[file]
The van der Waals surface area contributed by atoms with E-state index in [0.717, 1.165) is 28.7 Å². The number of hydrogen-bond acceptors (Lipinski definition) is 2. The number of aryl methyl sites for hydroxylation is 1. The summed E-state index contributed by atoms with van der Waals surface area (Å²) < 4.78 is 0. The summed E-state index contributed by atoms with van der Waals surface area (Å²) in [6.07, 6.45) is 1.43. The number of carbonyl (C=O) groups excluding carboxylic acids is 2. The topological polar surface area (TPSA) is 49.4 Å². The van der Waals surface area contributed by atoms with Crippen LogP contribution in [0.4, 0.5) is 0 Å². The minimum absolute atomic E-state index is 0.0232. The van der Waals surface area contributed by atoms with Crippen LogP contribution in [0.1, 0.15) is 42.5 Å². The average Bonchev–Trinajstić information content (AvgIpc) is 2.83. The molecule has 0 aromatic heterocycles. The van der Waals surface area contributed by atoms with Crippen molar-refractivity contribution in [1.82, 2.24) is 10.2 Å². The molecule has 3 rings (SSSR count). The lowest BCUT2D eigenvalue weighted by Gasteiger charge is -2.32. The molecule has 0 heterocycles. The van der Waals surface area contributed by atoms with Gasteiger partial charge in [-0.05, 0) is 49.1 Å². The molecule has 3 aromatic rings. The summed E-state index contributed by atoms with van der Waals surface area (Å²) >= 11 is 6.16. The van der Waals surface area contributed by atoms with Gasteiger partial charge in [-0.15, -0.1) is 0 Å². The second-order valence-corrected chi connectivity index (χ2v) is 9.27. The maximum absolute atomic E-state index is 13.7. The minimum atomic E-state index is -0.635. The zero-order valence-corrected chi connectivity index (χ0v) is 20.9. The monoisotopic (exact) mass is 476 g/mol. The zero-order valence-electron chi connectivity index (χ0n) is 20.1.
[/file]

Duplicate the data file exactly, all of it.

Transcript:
The van der Waals surface area contributed by atoms with E-state index in [0.717, 1.165) is 28.7 Å². The number of hydrogen-bond acceptors (Lipinski definition) is 2. The number of aryl methyl sites for hydroxylation is 1. The summed E-state index contributed by atoms with van der Waals surface area (Å²) < 4.78 is 0. The summed E-state index contributed by atoms with van der Waals surface area (Å²) in [6.07, 6.45) is 1.43. The number of carbonyl (C=O) groups excluding carboxylic acids is 2. The topological polar surface area (TPSA) is 49.4 Å². The van der Waals surface area contributed by atoms with Crippen LogP contribution in [0.4, 0.5) is 0 Å². The minimum absolute atomic E-state index is 0.0232. The van der Waals surface area contributed by atoms with Crippen LogP contribution in [0.1, 0.15) is 42.5 Å². The average Bonchev–Trinajstić information content (AvgIpc) is 2.83. The molecule has 0 aromatic heterocycles. The van der Waals surface area contributed by atoms with Crippen molar-refractivity contribution in [1.82, 2.24) is 10.2 Å². The molecule has 3 rings (SSSR count). The lowest BCUT2D eigenvalue weighted by Gasteiger charge is -2.32. The molecule has 0 heterocycles. The van der Waals surface area contributed by atoms with Gasteiger partial charge in [-0.05, 0) is 49.1 Å². The molecule has 3 aromatic rings. The summed E-state index contributed by atoms with van der Waals surface area (Å²) >= 11 is 6.16. The van der Waals surface area contributed by atoms with Gasteiger partial charge in [-0.15, -0.1) is 0 Å². The second-order valence-corrected chi connectivity index (χ2v) is 9.27. The maximum absolute atomic E-state index is 13.7. The minimum atomic E-state index is -0.635. The zero-order valence-corrected chi connectivity index (χ0v) is 20.9. The monoisotopic (exact) mass is 476 g/mol. The zero-order valence-electron chi connectivity index (χ0n) is 20.1.